A deep foundation is a type of foundation distinguished from shallow foundations by the depth they are embedded into the ground.
There are many reasons why a geotechnical engineer would recommend a deep foundation over a shallow foundation, but some of the common reasons are:
- very large design loads,
- poor soil at shallow depth,
- or site constraints (like property lines).
This kind of foundation has the advantage to prevent sinking in the long-term, as they exploit the resistance (both on account of friction and leaning) of deeper and suitably bearing layers of soil, bypassing unsuitable grounds.
Concrete piles are typically made with steel reinforcing and prestressing tendons to obtain the tensile strength required, to survive handling and driving, and to provide sufficient bending resistance.
The pole must have a suitable reinforcement set to resist all strains generated by lifting, handling, impact driving and by the static load it has to support.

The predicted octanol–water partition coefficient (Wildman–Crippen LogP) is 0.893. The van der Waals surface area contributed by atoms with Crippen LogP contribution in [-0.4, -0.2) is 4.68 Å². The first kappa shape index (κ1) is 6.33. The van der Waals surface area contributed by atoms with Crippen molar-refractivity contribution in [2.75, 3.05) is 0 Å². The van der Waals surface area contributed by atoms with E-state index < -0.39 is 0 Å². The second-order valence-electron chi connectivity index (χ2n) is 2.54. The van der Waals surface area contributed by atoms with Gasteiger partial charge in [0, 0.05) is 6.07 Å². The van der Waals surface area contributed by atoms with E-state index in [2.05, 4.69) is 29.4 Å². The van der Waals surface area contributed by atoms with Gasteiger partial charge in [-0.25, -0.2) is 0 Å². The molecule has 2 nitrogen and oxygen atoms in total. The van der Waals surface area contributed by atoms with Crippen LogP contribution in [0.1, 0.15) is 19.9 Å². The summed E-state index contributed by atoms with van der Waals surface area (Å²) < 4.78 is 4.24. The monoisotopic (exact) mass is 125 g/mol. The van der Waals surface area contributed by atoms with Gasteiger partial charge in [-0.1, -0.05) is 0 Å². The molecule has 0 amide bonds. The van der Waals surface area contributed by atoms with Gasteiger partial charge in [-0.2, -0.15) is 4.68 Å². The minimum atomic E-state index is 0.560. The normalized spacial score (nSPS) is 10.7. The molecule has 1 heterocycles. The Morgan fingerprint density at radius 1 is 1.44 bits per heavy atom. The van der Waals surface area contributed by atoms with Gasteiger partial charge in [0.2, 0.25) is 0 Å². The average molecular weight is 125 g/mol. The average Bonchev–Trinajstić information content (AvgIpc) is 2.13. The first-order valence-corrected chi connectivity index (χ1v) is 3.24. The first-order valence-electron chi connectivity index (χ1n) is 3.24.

Pile joints can be used with both precast and pre-stressed concrete piles, to join two or more short piles to form one long pole.
The pile section is typically solid and square, hexagonal or sometimes octagonal.
Hollow round sections is used with spun poles. This type of poles are usually tapered.
Elements in this category can be produced in the desired length at a dedicated workshop, left out for curing and then delivered to the jobsite.